Table of Contents  
ORIGINAL ARTICLE
Year : 2016  |  Volume : 10  |  Issue : 2  |  Page : 140-146

Serum neopterin level in cases of pulmonary tuberculosis and pneumonia


1 Department of Chest, Faculty of Medicine, Tanta University, Tanta, Egypt
2 Department of Microbiology and Immunology, Faculty of Medicine, Tanta University, Tanta, Egypt
3 Al-Mahalla Chest Hospital, Al-Mahalla Al-Kobra, Egypt

Date of Submission21-Jan-2016
Date of Acceptance27-Feb-2016
Date of Web Publication23-Jun-2016

Correspondence Address:
Adel S Bediwy
Department of Chest, Tanta University Hospital, 33311 Tanta
Egypt
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Source of Support: None, Conflict of Interest: None


DOI: 10.4103/1687-8426.184360

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  Abstract 

Background: Pulmonary tuberculosis (TB) sometimes has diagnostic difficulties and a lot of differential diagnosis such as pneumonia. The aim of this work was to assess the role of serum neopterin in differentiating between pulmonary TB and pneumonia and to estimate the effect of antituberculous drugs for 2 months on serum levels of neopterin in patients with pulmonary TB.
Patients and methods: We measured serum neopterin in patients with TB, pneumonia patients, and controls. Serum neopterin was measured again after 2 months of antituberculous therapy in patients with pulmonary TB.
Results: Serum neopterin was significantly higher in tuberculous patients than in pneumonia patients, with a sensitivity of 90% and a specificity of 80% at an optimal cut-off value of 20.5 nmol/l. It decreased significantly after 2 months of antituberculous therapy in tuberculous patients.
Conclusion: Serum neopterin levels significantly increase in pulmonary TB and correlate with the radiological extent of the disease. Combined anti-TB treatment decreases the levels of serum neopterin. Measurement of the serum neopterin levels may be useful in following up the drug response in pulmonary TB. Serum neopterin levels may also be helpful in discriminating pulmonary TB from pneumonia.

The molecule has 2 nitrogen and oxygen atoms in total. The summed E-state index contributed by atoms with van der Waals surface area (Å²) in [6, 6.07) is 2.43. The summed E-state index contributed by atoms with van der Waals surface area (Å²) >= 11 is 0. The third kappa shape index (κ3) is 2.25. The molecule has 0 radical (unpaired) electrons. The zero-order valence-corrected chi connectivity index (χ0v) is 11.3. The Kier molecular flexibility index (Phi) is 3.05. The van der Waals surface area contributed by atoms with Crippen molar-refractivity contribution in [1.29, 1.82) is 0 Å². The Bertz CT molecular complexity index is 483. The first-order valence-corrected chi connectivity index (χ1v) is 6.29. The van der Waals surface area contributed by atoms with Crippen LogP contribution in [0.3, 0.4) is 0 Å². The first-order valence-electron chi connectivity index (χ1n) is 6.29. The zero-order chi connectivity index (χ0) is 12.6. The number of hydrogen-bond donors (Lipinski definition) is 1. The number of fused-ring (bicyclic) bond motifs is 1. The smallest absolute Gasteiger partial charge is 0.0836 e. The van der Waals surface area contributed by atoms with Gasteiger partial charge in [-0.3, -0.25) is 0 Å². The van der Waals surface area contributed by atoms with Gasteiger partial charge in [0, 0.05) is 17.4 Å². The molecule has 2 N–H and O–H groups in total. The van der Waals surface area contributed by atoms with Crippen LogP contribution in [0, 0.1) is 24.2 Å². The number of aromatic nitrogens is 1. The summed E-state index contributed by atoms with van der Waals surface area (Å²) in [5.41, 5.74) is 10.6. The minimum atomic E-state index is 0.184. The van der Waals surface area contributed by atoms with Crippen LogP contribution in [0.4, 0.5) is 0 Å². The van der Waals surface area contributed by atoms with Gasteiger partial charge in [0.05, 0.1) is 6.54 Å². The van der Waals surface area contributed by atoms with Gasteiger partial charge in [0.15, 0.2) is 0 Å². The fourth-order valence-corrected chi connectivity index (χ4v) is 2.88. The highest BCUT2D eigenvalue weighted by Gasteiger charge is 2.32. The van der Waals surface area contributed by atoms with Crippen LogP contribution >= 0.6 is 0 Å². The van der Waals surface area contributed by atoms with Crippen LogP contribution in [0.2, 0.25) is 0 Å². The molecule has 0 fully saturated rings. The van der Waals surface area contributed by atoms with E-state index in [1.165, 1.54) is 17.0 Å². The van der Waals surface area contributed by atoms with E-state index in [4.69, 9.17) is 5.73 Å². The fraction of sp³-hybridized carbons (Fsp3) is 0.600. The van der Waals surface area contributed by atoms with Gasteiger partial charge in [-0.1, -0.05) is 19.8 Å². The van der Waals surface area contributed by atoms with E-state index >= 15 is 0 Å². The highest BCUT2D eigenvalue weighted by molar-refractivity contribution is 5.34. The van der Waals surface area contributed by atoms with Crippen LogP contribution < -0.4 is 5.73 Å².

Keywords: neopterin, pneumonia, pulmonary tuberculosis


How to cite this article:
El-Shimy WS, Bediwy AS, Hassan AM, Ismail LR. Serum neopterin level in cases of pulmonary tuberculosis and pneumonia. Egypt J Bronchol 2016;10:140-6

How to cite this URL:
El-Shimy WS, Bediwy AS, Hassan AM, Ismail LR. Serum neopterin level in cases of pulmonary tuberculosis and pneumonia. Egypt J Bronchol [serial online] 2016 [cited 2019 Sep 16];10:140-6. Available from: http://www.ejbronchology.eg.net/text.asp?2016/10/2/140/184360


  Introduction Top


Tuberculosis (TB) is a chronic specific bacterial infection caused by Mycobacterium tuberculosis. It remains one of the deadliest diseases in the world. It is the second leading infectious cause of death after HIV infection [1]. It is an ancient disease with the evidence of the organism being present in skeletons over 4000 years ago [2].

M. tuberculosis is a facultative intracellular pathogen, and macrophages act both as the principal reservoir of infection and as the primary effector cells regulating bacterial growth and viability [3].

Active TB case was confirmed if specimen showed positive acid fast staining for Ziehl–Neelsen (Z–N) or M. tuberculosis bacilli was cultured in association with radiographic lesion compatible with active TB on chest radiography, cavities, linear opacity or noncalcified nodules [4].

Pneumonia is commonly defined as an acute infection of the lower respiratory tract. Current approaches to the empirical management of pneumonia emphasize the type of patient, ‘community’ or ‘hospital’, rather than the type of symptoms, ‘typical’ or ‘atypical’ [5].

Neopterin is a pyrazinopyrimidine compound belonging to the pteridine class, which is only produced by living cells [6]. Neopterin is produced from guanosine triphosphate by stimulated macrophages under the effect of lymphocyte-originated γ interferon. Neopterin is an important marker that plays a key role in the interaction of monocyte/macrophage activation [7].